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ShotSpotter technology installed at North Lavergne Avenue and West Division Street in the Austin neighborhood in June 2023.

ShotSpotter technology installed at North Lavergne Avenue and West Division Street in the Austin neighborhood in June 2023.

Pat Nabong

The Rundown: The ShotSpotter showdown intensifies

Good afternoon. For some business owners, a faux flower by any other name would smell just as sweet. Here’s what you need to know today.

1. New police data further complicates Mayor Johnson’s push to ditch ShotSpotter

Statistics compiled by the Chicago Police Department show response times over the past six years were more than two minutes quicker with a ShotSpotter alert, my colleagues Fran Spielman and Frank Main report.

“With only a ShotSpotter alert, the average response time was 8 minutes, 6 seconds,” they write. “That compares with 10 minutes, 11 seconds when ShotSpotter was combined with a 911 call. Response time grew to 10 minutes, 48 seconds with a 911 call but no ShotSpotter alert.”

The statistics support a key argument from supporters of the gunshot detection technology in the City Council. But numerous studies have shown ShotSpotter hasn’t lived up to all its promises, such as reducing fatal shootings or other gun crimes.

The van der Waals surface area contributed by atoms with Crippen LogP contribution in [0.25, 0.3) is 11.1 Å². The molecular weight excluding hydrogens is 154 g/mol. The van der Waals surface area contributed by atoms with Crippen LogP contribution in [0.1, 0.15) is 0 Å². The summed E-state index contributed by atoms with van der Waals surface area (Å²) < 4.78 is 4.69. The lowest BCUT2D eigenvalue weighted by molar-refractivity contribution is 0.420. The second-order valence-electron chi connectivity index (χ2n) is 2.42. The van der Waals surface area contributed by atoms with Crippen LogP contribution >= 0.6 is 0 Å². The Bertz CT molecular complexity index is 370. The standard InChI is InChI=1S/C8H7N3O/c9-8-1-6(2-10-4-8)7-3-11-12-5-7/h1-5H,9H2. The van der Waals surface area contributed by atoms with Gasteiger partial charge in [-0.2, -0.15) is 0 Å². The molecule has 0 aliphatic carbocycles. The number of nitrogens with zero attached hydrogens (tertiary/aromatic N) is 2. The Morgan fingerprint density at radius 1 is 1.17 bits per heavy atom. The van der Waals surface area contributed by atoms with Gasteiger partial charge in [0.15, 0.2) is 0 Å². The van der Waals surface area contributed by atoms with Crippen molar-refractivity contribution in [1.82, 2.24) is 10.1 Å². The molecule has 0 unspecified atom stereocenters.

Still, the news will most likely intensify a debate between Mayor Brandon Johnson and council members over splitting with ShotSpotter toward the end of the summer. [Chicago Sun-Times]

2. A man wanted in the killing of Chicago Police Officer Luis Huesca was arrested with the officer’s own handcuffs

Authorities announced Xavier L. Tate Jr., 22, was arrested yesterday evening in west suburban Glendale Heights following a “multi-state investigation.”

Tate has been charged with first-degree murder in last month’s fatal shooting of Huesca, who was driving home from work in his police uniform when he was carjacked and shot not far from his home.

Huesca served on the police force for six years and was two days away from his 31st birthday.

Huesca had attended the police academy alongside Officer Andrés Vásquez Lasso, who was fatally shot in the line of duty just more than a year ago.